Saturday, May 12, 2007

Barbaric abortion procedure outlawed

The London Free Press
By Rory Leishman

In a landmark, five-to-four ruling in Gonzalez v. Carhart on April 18, the United States Supreme Court upheld the Partial Birth Abortion Ban Act which the Congress enacted and President George W. Bush signed into law in 2003.

In reasons for the majority in Carhart, Mr. Justice Anthony Kennedydescribed partial-birth abortion (also known as intact dilation and evacuation) as a procedure in which an abortion doctor typically delivers all but the head of a living baby from the womb, before piercing or crushing the baby’s skull so the head can pass through the cervix.

Kennedy agreed with the finding of the United States Congress that: “Implicitly approving such a brutal and inhumane procedure by choosing not to prohibit it will further coarsen society to the humanity of not only newborns, but all vulnerable and innocent human life, making it increasingly difficult to protect such life." On this basis, he upheld the Partial-BirthAbortion Ban Act, which makes it is a criminal offence punishable by up to two years imprisonment for an abortion doctor to perform a partial-birth abortion, unless the procedure is “necessary to save the life of a mother whose life is endangered by a physical disorder, physical illness, or physical injury.”

The Parliament of Canada should take note: Thanks to the calamitous judgment of the Supreme Court of Canada in R. v. Morgentaler, 1988, Canada is the only democracy in the world that has no law governing abortion. If a mother decides, for whatever reason, that she no longer wants her pre-born baby, it is lawful in Canada for an unscrupulous abortion doctor to kill that baby at any time during the pregnancy right up to just a few seconds before birth.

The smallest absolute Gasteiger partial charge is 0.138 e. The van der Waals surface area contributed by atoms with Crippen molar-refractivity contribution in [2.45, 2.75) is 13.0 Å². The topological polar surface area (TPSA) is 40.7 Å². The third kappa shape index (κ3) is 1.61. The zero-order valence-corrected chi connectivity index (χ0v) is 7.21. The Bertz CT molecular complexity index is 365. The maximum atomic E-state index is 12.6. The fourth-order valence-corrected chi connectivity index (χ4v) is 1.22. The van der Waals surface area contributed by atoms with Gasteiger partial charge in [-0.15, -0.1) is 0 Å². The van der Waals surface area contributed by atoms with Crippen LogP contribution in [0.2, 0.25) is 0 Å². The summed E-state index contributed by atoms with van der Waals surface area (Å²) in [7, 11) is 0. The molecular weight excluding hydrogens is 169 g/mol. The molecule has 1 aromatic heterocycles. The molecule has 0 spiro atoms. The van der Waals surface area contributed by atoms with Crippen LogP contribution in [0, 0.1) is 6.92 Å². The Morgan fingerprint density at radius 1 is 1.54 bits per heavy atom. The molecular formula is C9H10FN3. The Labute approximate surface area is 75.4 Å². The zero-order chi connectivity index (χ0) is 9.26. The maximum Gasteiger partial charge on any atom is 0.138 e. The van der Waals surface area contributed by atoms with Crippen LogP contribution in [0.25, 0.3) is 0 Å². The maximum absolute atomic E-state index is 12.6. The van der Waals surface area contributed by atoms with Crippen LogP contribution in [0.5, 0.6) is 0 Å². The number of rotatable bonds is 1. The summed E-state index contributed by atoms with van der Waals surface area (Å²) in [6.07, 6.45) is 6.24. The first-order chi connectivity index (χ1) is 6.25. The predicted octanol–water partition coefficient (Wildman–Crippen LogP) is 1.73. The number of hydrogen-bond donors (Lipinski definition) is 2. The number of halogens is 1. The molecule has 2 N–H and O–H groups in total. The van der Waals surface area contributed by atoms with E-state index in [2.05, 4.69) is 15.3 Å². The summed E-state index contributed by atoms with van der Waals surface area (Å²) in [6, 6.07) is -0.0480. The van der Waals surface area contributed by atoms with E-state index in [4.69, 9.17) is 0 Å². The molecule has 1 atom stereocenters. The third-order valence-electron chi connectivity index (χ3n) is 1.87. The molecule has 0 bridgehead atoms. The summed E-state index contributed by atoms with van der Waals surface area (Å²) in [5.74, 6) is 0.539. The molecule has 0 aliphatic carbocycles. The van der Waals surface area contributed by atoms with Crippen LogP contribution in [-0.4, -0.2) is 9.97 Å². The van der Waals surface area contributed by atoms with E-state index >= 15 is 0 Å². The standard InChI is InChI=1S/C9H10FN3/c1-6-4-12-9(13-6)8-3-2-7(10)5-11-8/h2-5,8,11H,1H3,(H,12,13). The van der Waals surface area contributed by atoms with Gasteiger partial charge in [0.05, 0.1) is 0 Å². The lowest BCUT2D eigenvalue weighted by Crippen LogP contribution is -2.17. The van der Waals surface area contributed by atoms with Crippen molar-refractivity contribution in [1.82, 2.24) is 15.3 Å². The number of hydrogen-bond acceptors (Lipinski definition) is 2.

Granted, late-term abortions are very rare in Canada. But so is infanticide. It makes no sense for the Criminal Code to condemn the deliberate killing of a newborn infant, while doing nothing to curtail late-term abortions.

Carhart represents a small step back from the 1973 ruling of the United States Supreme Court in Roe v. Wade that initiated abortion on demand. In a torturous attempt to justify this ruling, the majority of the Court in Roe argued that women have a right to abortion by virtue of the “right to privacy” contained in “penumbras formed by emanations” of the due process clause of the Fourteenth Amendment to the United States Constitution.

Justices Antonin Scalia and Clarence Thomas have repudiated Roe. In a concurring opinion in Carhart, they reiterated their view “that the Court's abortion jurisprudence, including Roe v. Wade, has no basis in the Constitution.”

In a future case that deals directly with Roe, Chief Justice John Roberts and Mr. Justice Samuel Alito, Jr. -– both recent appointees of PresidentBush – are likely also to agree that Roe was wrongly decided, because there is nothing in the plain language or the history of Fourteenth Amendment to the United States Constitution that prohibits the legislatures of the statesfrom constricting abortion.

Correspondingly, there is nothing in the plain language or the history of the Canadian Charter of Rights and Freedoms that authorized the Supreme Court of Canada to strike down Canada’s abortion law. In a dissenting opinion in Morgentaler, Mr. Justice William McIntyre persuasively argued that it is not for the courts, but “for Parliament to pronounce on, and to direct, social policy.”McIntyre explained: “This is not because Parliament can claim all wisdom and knowledge but simply because Parliament is elected for that purpose in a free democracy and, in addition, has the facilities -- the exposure to public opinion and information -- as well as the political power to makeeffective its decisions.”

In Morgentaler, McIntyre exercised judicial restraint: He fulfilled his duty as a judge to uphold the law and the Constitution, while leaving legislating to legislators.

Alas, there is today no judge on the Supreme Court of Canada who can be counted upon to uphold the separation of legislative and judicial powers. While our judicial rulers profess to be enlightened and compassionate, none shows any disposition to agree with judgment of the United States Supreme Court on the urgent need to curtail at least the horrors of partial-birth abortion.

What a shame.

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